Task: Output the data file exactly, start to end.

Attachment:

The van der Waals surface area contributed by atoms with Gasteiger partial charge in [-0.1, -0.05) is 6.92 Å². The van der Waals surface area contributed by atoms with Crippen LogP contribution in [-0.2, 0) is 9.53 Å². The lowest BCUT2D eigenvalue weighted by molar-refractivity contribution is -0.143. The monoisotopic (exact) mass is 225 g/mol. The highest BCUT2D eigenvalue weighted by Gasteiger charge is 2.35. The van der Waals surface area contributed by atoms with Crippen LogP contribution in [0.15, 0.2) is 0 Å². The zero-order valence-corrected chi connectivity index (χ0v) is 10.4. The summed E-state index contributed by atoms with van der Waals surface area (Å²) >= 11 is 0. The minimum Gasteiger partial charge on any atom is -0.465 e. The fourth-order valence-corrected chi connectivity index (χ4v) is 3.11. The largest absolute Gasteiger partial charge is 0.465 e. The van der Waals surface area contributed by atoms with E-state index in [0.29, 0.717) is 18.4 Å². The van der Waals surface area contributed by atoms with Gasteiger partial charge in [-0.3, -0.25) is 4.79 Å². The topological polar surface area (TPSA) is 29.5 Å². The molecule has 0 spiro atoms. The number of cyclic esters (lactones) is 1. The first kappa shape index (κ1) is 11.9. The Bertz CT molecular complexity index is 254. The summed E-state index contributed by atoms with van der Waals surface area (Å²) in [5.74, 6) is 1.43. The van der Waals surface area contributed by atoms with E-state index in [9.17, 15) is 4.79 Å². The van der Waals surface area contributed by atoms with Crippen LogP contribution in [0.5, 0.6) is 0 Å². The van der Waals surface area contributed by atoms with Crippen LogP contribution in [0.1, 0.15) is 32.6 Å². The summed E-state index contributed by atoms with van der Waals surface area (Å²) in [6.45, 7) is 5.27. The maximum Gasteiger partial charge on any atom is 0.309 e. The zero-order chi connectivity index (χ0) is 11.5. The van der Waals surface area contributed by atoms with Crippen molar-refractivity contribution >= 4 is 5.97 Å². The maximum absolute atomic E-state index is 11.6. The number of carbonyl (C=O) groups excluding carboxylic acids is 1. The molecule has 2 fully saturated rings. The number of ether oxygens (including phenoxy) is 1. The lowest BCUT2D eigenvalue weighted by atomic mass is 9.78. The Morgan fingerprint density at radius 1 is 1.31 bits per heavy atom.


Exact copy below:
The van der Waals surface area contributed by atoms with Gasteiger partial charge in [-0.1, -0.05) is 6.92 Å². The van der Waals surface area contributed by atoms with Crippen LogP contribution in [-0.2, 0) is 9.53 Å². The lowest BCUT2D eigenvalue weighted by molar-refractivity contribution is -0.143. The monoisotopic (exact) mass is 225 g/mol. The highest BCUT2D eigenvalue weighted by Gasteiger charge is 2.35. The van der Waals surface area contributed by atoms with Crippen LogP contribution in [0.15, 0.2) is 0 Å². The zero-order valence-corrected chi connectivity index (χ0v) is 10.4. The summed E-state index contributed by atoms with van der Waals surface area (Å²) >= 11 is 0. The minimum Gasteiger partial charge on any atom is -0.465 e. The fourth-order valence-corrected chi connectivity index (χ4v) is 3.11. The largest absolute Gasteiger partial charge is 0.465 e. The van der Waals surface area contributed by atoms with E-state index in [0.29, 0.717) is 18.4 Å². The van der Waals surface area contributed by atoms with Gasteiger partial charge in [-0.3, -0.25) is 4.79 Å². The topological polar surface area (TPSA) is 29.5 Å². The molecule has 0 spiro atoms. The number of cyclic esters (lactones) is 1. The first kappa shape index (κ1) is 11.9. The Bertz CT molecular complexity index is 254. The summed E-state index contributed by atoms with van der Waals surface area (Å²) in [5.74, 6) is 1.43. The van der Waals surface area contributed by atoms with E-state index in [9.17, 15) is 4.79 Å². The van der Waals surface area contributed by atoms with Crippen LogP contribution in [0.5, 0.6) is 0 Å². The van der Waals surface area contributed by atoms with Crippen LogP contribution in [0.1, 0.15) is 32.6 Å². The summed E-state index contributed by atoms with van der Waals surface area (Å²) in [6.45, 7) is 5.27. The maximum Gasteiger partial charge on any atom is 0.309 e. The zero-order chi connectivity index (χ0) is 11.5. The van der Waals surface area contributed by atoms with Crippen molar-refractivity contribution >= 4 is 5.97 Å². The maximum absolute atomic E-state index is 11.6. The number of carbonyl (C=O) groups excluding carboxylic acids is 1. The molecule has 2 fully saturated rings. The number of ether oxygens (including phenoxy) is 1. The lowest BCUT2D eigenvalue weighted by atomic mass is 9.78. The Morgan fingerprint density at radius 1 is 1.31 bits per heavy atom.